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£2.7m challenge set to replace use of dogs in drug testing

  • The NC3Rs has announced the £2.7m ‘Virtual Second Species’ challenge – as part of its CRACK IT Challenges competition – to devise innovations to replace the use of dogs in some drug toxicity tests.
  • The challenge encourages innovators to develop digital models that use dog study data to predict adverse effects of the drug in dogs, delivering cost benefits while improving animal welfare.
  • The NC3Rs is using the free-to-use konfer platform developed by the National Centre for Universities and Business (NCUB), to reach over 150,000 academics and innovators at the UK’s world-leading universities. 

The National Centre for the Replacement, Refinement and Reduction of Animals in Research (NC3Rs), a konfer-featured organisation dedicated to improving research animal welfare and reducing the use of animals in research and testing, is challenging tech innovators to create ‘virtual dogs’ which scientists can use to predict the adverse effects of drugs before their first use in humans.

The £2.7m ‘Virtual Second Species’ challenge forms a part of the ‘NC3Rs CRACK IT Challenges’ competition, established to fund collaborative R&D to deliver products or services for the bioscience sector to revise their use of animals.

The competition is delivered in partnership with eTransafe – an Innovative Medicines Initiative (IMI) collaboration – and Simomics Ltd, supported by sponsors Bayer AG, Eli Lilly and Company, Genentech Inc., Gilead Sciences Inc., GSK, Merck Healthcare KGaA and Roche.

The NC3Rs is encouraging innovators to develop models that use advanced mathematical modelling and machine learning approaches and years of accumulated dog study data to predict the unexpected and detrimental effects of drugs on human health, particularly in major organs.

With 2,082 experiments in the UK using dogs as part of their testing in 2020, the NC3Rs invites tech innovators to devise alternative testing methods. Currently, regulation requires drugs to be tested in two species to monitor for issues: a rodent, such as a rat, followed by a non-rodent, such as a dog.

This method is not always indicative of the adverse effects that will be detected in humans, leading to wasted animal lives, time, and money.

Innovations that result from the challenge will deliver significant cost benefits for industry (with typical studies involving animals costing more than £500k) while increasing the speed of decisions for safe drugs, reducing testing and failed drug development projects.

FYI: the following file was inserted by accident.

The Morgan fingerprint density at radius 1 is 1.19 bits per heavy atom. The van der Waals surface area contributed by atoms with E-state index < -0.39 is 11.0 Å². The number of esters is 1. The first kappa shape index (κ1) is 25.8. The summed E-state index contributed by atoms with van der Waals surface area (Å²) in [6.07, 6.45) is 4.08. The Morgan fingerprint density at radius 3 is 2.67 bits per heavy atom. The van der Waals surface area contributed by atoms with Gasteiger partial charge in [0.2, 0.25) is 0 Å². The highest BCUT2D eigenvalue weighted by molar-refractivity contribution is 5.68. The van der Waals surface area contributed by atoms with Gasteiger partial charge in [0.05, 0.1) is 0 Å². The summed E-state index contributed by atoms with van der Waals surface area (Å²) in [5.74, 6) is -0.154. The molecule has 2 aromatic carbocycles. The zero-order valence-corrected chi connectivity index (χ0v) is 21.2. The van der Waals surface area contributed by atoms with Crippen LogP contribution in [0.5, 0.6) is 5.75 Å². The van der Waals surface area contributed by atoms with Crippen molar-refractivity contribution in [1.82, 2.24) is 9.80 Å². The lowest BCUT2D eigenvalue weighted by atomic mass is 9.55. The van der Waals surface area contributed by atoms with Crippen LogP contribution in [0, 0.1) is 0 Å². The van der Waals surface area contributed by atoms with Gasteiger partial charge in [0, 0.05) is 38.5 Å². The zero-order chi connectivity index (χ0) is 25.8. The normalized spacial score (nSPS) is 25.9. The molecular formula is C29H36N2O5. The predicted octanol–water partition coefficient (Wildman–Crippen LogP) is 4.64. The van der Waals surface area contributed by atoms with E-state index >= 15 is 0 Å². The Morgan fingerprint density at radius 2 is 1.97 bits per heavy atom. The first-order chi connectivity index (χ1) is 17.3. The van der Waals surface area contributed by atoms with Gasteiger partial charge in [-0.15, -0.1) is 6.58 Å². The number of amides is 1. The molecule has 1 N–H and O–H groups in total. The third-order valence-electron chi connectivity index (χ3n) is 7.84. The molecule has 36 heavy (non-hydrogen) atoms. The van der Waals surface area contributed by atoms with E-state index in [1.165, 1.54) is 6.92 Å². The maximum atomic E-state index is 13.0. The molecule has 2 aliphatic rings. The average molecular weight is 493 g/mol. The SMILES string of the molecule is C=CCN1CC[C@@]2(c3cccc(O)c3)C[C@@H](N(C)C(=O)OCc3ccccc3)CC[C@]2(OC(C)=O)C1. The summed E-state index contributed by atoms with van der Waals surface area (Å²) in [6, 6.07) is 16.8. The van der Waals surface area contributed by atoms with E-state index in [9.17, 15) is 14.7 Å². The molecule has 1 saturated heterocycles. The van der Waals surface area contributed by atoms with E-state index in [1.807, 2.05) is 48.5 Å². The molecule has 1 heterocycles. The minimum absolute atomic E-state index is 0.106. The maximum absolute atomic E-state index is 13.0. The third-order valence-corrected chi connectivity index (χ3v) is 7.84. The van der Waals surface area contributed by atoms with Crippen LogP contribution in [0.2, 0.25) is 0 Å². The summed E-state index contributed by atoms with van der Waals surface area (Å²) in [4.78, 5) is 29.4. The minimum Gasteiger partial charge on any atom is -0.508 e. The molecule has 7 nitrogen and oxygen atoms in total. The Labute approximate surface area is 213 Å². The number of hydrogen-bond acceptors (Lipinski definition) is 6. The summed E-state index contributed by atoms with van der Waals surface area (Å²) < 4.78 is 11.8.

The NC3Rs works with NCUB through the free-to-use konfer platform, making use of its AI-powered smart-matching technology for targeted, efficient, and cost-effective engagement with research and innovation partners across the UK. This technology has enabled the organisation to develop research and innovation partnerships with universities and across the innovation ecosystem.

Alongside the ‘Virtual Second Species’ challenge, the konfer platform is currently showcasing the NC3Rs ‘SAFE’ challenge, set up to replace environmental risk assessments which determine the impact of drugs on animals within ecosystems. The NC3Rs is seeking innovators to develop cell-based approaches to ascertain a chemical’s environmental impact without the use of fish. The £800k challenge, sponsored by AstraZeneca, Bayer AG and Unilever, with co-funding from DEFRA and the Environment Agency, and supported by Challenge Partners the Health and Safety Executive, is set to run alongside the ‘Virtual Second Species Challenge’ with a deadline for initial applications of October 28th 2021.

Dr Anthony Holmes, Director of Science and Technology at the NC3Rs: “We are excited to be using konfer to connect with the UK’s leading innovators and academics. As we seek to shift the paradigm of the use of dogs in drug testing, we’re keen to make use of the large amounts of dog study data within pharmaceutical companies to create a virtual dog to determine drug toxicities. Konfer’s smart-matching technology offers a speedy, cost-effective route to collaboration, and we look forward to working alongside the UK’s brightest minds to tackle an acute issue in drug development.”

Dr Joe Marshall, Chief Executive Officer at NCUB: “As the government pursue their vision of making the UK a global hub for innovation by 2035, it is important that we simplify collaboration between universities and businesses. The NC3Rs ‘Virtual Second Species’ Challenge is a prime example of meaningful and game-changing innovation, addressing the major matter of animal testing that continues to persist even today.

It is our hope that by making it easier for organisations such as the NC3Rs and academics to find each other, we can facilitate the creation of productive, innovative and of course, meaningful coalitions that will improve lives.”

In the area of bioscience and biotechnology, konfer identifies 14 collaboration opportunities, 4,800 experts, 304 businesses, 1,033 research projects and 9,501 publications.

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